Wednesday, May 31, 2017

Financial CHOICE Act Splits Michigan Representatives

Since 2010, the Dodd-Frank Act and the federal Consumer Financial Protection Bureau have protected American consumers from unfair financial practices. But now the Financial CHOICE Act could, in President Trump’s words, be a “major haircut” to the organization and its ability to protect citizens.

Early in his presidency, Donald Trump called Recession Era financial regulations including the Dodd-Frank Act and the creation of the Consumer Financial Protection Bureau (CFPB) bad for business. He promised to “do a big number on” the Wall Street reform laws.

These are laws designed to protect the American people against bad choices and abusive practices by large financial institutions and lenders. Since 2010, they have put nearly $12 billion back into the pockets of 29 million consumers. The CFPB has also established “rules of the road” that make sure lenders, debt collectors, and credit card companies treat their customers fairly.

Financial CHOICE Act Weakens Consumer Protections

But some legislators object that the laws put regulators in charge of the banks. In April, Republican legislators introduced the Financial CHOICE Act (H.R. 10). The bill would:
  • Make it harder for regulators to identify banks in risky financial positions
  • Repeal laws allowing for bank bail outs
  • Allow banks and credit card companies to charge more for processing fees
  • Weaken the Consumer Financial Protection Bureau
The Financial CHOICE Act changes the way the CFPB operates, and who it answers to. Right now, the CFPB is an independent agency. By putting it under the supervision of the executive branch, the CHOICE Act would make the bureau’s decisions subject to political influence and allow the director to be removed by the President.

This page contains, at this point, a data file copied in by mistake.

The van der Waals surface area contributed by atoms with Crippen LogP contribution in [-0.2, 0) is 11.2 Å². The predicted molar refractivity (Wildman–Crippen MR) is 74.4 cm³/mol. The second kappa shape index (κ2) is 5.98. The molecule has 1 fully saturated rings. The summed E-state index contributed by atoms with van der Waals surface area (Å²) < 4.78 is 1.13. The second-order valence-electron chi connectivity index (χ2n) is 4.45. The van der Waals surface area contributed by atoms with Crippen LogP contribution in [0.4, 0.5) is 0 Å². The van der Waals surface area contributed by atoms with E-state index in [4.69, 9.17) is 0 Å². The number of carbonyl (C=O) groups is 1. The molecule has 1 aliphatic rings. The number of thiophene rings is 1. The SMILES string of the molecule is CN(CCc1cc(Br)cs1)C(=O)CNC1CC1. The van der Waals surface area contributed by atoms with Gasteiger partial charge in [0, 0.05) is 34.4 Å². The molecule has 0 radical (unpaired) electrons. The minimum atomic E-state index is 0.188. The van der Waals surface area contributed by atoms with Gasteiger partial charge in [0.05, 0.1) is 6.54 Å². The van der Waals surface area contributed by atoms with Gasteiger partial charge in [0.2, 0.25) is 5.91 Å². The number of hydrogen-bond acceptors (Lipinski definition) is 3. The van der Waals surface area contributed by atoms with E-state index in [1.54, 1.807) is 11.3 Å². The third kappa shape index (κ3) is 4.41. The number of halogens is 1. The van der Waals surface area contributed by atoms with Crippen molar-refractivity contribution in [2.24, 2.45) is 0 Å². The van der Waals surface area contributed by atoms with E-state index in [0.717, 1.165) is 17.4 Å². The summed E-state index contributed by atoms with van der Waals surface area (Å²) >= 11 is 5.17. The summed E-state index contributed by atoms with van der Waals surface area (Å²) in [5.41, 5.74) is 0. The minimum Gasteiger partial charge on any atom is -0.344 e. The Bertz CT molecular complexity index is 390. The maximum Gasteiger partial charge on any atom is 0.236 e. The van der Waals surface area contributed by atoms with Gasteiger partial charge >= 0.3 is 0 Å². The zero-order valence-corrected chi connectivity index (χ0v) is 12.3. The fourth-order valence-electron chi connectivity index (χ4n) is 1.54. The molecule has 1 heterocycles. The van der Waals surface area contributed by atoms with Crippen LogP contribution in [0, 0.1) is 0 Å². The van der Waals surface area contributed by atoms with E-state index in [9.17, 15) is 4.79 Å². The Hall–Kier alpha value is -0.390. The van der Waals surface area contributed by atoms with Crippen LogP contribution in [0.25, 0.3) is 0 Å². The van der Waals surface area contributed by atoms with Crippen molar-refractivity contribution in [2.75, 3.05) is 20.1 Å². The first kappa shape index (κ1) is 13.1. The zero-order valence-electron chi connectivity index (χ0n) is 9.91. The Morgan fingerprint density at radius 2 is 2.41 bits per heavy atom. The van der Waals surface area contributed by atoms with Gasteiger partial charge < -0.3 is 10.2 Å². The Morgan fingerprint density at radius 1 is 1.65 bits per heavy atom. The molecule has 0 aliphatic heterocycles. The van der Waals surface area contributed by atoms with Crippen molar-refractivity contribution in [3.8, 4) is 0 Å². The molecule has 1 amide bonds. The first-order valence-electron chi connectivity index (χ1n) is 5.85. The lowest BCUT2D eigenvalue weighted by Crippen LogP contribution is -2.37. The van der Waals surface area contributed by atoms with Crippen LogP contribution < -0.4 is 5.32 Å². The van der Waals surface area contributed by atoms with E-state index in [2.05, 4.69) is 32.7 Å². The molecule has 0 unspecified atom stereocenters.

The bill would also narrow the agency’s focus and ability to supervise banks or regulate the market. It would also mandate that the newly named Consumer Law Enforcement Agency act “without Government interference or subsidies” and encourage increased competition and consumer choice.

Michigan Legislators Are Divided

Michigan Representative Bill Huizenga, supports the legislation, calling the Dodd-Frank Act “the real middle finger to the American people.” But fellow Michigan Congressman John Conyers, a ranking member of the House Judiciary Committee says:
 “H.R. 10 is a sprawling piece of legislation that would destroy key financial regulations and consumer protections put in place by the Dodd-Frank Wall Street Reform and Consumer Protection Act.”
Legislators, consumer advocates, and financial lobbyists have all spoken out strongly on both sides, and many amendments have already been proposed. While the bill recently passed out of Congressional committee, commentators believe it is unlikely to pass the Senate unchanged. That’s good news to American consumers who rely on CFPB regulations to protect them from abuse by big banks and credit collectors looking to make a profit.

Dani K. Liblang is a consumer protection attorney at The Liblang Law Firm, P.C., in Birmingham, Michigan. If you have been the victim of abusive collections practices, contact The Liblang Law Firm, P.C., for a free consultation.

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